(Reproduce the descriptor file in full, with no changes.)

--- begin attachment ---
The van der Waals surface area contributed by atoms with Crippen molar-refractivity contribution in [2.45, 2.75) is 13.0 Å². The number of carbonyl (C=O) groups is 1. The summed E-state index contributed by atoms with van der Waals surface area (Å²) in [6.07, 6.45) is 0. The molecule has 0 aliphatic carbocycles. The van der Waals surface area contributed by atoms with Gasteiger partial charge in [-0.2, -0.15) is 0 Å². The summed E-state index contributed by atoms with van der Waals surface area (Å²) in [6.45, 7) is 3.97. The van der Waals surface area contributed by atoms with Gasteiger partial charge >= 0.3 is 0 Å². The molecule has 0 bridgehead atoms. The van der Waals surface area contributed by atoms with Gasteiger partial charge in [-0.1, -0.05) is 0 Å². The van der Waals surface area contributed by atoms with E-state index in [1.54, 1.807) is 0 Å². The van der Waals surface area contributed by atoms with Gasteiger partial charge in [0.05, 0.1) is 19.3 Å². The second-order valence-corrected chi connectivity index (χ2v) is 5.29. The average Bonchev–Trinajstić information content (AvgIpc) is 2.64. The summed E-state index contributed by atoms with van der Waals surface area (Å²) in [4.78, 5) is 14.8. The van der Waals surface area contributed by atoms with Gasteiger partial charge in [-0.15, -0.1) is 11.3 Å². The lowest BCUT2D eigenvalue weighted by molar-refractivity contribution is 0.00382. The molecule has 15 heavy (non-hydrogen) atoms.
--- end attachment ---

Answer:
The van der Waals surface area contributed by atoms with Crippen molar-refractivity contribution in [2.45, 2.75) is 13.0 Å². The number of carbonyl (C=O) groups is 1. The summed E-state index contributed by atoms with van der Waals surface area (Å²) in [6.07, 6.45) is 0. The molecule has 0 aliphatic carbocycles. The van der Waals surface area contributed by atoms with Gasteiger partial charge in [-0.2, -0.15) is 0 Å². The summed E-state index contributed by atoms with van der Waals surface area (Å²) in [6.45, 7) is 3.97. The van der Waals surface area contributed by atoms with Gasteiger partial charge >= 0.3 is 0 Å². The molecule has 0 bridgehead atoms. The van der Waals surface area contributed by atoms with Gasteiger partial charge in [-0.1, -0.05) is 0 Å². The van der Waals surface area contributed by atoms with E-state index in [1.54, 1.807) is 0 Å². The van der Waals surface area contributed by atoms with Gasteiger partial charge in [0.05, 0.1) is 19.3 Å². The second-order valence-corrected chi connectivity index (χ2v) is 5.29. The average Bonchev–Trinajstić information content (AvgIpc) is 2.64. The summed E-state index contributed by atoms with van der Waals surface area (Å²) in [4.78, 5) is 14.8. The van der Waals surface area contributed by atoms with Gasteiger partial charge in [-0.15, -0.1) is 11.3 Å². The lowest BCUT2D eigenvalue weighted by molar-refractivity contribution is 0.00382. The molecule has 15 heavy (non-hydrogen) atoms.